I am truly blessed to live here. I may not want to live this close to the ocean forever, but I will always look back at this house and love the time spent here. At one time I would have said I would not like to live somewhere there is always activity outside my front door and fence, but I found I can be a spectator and not get involved. That being said, I do have to watch what I'm wearing when I open the door, or step outside to water plants. (Mom, the white night gown is rather sheer in the sunlight)
Anyhoo, over the past six months! Yep, over 6 months we've been in this beach cottage, I've noticed how the fishermen do things. They go out anywhere from 3:30-dusk, and come back sometime after 8-9pm. (I assume they are setting nets) Then they go out again somewhere around 4am. (We hear them testing their motors, but believe me, they are VERY considerate) then they come back in again after dawn. Ramon (formerly known as Pegleg) told us once the fish eat and are more active at dusk and dawn. (We used to think they went out according to the tides, not so)
When they come back to shore, they wash down the motors, and cover them, they also take their nets out of the boat. (Our fishermen leave their motors on, but those who park elsewhere take their motors home for safe keeping) Usually a team of two look over every inch of the net as they pull it out over the side of the boat onto a piece of tarp on the sand. I've come to realize, they are inspecting for crabs, eels and things that have gotten stuck in the net, as well as checking for any repairing that needs to be done. Also, they are getting the net out of the bottom of the boat, so they can bail out the water, and clean the inside. They leave the nets to sit in the sun to dry during the day, coming back to repair if needed after a shower and breakfast.
Then later in the afternoon, they come back and put the nets back in the boat to be ready to go out again. We've noticed the fishermen who park their boats here, live close by, so they are truly Vecinos. (Neighbors) The wives will bring lunch, or drinks to them, and also bring the little kids for swim time as the men get ready to go out.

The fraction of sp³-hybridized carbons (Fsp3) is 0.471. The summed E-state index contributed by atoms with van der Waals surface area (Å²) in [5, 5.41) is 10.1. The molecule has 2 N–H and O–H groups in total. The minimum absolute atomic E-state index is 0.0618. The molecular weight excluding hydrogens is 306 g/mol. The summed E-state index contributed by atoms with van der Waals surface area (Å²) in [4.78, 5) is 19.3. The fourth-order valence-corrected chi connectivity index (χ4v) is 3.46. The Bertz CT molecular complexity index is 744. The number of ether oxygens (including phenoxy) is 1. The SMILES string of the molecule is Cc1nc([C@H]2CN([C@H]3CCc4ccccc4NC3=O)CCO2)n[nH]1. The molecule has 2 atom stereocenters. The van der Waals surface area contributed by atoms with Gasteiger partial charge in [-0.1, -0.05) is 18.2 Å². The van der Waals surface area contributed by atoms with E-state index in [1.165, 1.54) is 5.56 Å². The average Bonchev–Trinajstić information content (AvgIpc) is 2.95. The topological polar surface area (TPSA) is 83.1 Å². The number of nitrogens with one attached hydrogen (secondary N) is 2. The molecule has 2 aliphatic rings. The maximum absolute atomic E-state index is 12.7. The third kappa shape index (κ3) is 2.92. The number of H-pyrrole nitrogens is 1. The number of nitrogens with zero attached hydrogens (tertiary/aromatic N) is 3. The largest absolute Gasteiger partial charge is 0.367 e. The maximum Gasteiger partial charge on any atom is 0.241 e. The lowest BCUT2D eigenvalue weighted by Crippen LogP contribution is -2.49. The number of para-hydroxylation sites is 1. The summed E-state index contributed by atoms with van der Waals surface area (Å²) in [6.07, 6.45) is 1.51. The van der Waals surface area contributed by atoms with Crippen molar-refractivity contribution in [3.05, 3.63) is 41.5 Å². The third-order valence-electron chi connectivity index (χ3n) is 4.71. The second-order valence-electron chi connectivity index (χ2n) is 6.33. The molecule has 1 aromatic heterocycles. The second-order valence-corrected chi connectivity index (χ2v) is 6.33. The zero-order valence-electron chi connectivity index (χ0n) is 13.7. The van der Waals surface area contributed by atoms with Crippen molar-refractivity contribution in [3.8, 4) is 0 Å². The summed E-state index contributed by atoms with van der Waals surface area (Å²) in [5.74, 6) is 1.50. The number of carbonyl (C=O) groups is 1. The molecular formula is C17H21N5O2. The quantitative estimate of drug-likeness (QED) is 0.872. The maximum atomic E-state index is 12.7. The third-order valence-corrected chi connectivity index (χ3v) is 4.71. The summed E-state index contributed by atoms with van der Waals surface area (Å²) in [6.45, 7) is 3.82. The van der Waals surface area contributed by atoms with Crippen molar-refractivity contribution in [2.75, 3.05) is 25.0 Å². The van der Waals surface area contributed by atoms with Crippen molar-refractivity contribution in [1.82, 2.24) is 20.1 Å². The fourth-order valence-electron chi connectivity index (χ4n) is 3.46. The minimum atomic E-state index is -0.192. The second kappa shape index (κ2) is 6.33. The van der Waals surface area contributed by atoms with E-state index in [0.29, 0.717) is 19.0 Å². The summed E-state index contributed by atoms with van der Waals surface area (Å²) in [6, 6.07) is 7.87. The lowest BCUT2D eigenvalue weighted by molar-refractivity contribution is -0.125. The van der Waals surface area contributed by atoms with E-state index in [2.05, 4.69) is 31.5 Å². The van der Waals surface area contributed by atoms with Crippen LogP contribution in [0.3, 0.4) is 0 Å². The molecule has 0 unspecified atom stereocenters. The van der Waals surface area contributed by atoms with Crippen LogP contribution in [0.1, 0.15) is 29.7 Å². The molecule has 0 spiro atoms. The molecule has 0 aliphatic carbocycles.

This morning I heard them talking about camaron, so I poked my head out, because...I like shrimp! And I saw Fernando Father fishermen getting his old boat ready to go out shrimping. They attach the bamboo poles, and get another kind of net, and after they get into the water, they attach the net to the poles and troll. Just another way to supplement the income. (Later when I saw him he said he only got a little, not enough to share, oh well...maybe next time.)
The boats have crews of two or three, but need help getting to and from the water, so they enlist "helpers", these guys don't usually go out on the boats (but I have seen them fill in if needed) they hang out on the beach, or in town and come when the boat calls them. (What did they do before cell phones?) They help roll the boat to its parking spot, and then wait or help unload the catch, for this help, they get compensated, from whatever the haul is. We placed a plastic bag holder (soda bottle with holes cut in it) on our fence post, and they all know it is there to use. At first it was a way for us to recycle all our plastic grocery bags, but they quickly dwindled our supply, now I buy bags to fill the dispenser, I spent $1.40 for 100 bags and that lasted the whole month, I can afford that...especially when I get free seafood because of it!
Such a wonderful life we get to live here on the coast of Ecuador, so thankful! We had a beautiful sunrise and rainbow yesterday morning...Stay tuned, the adventure continues!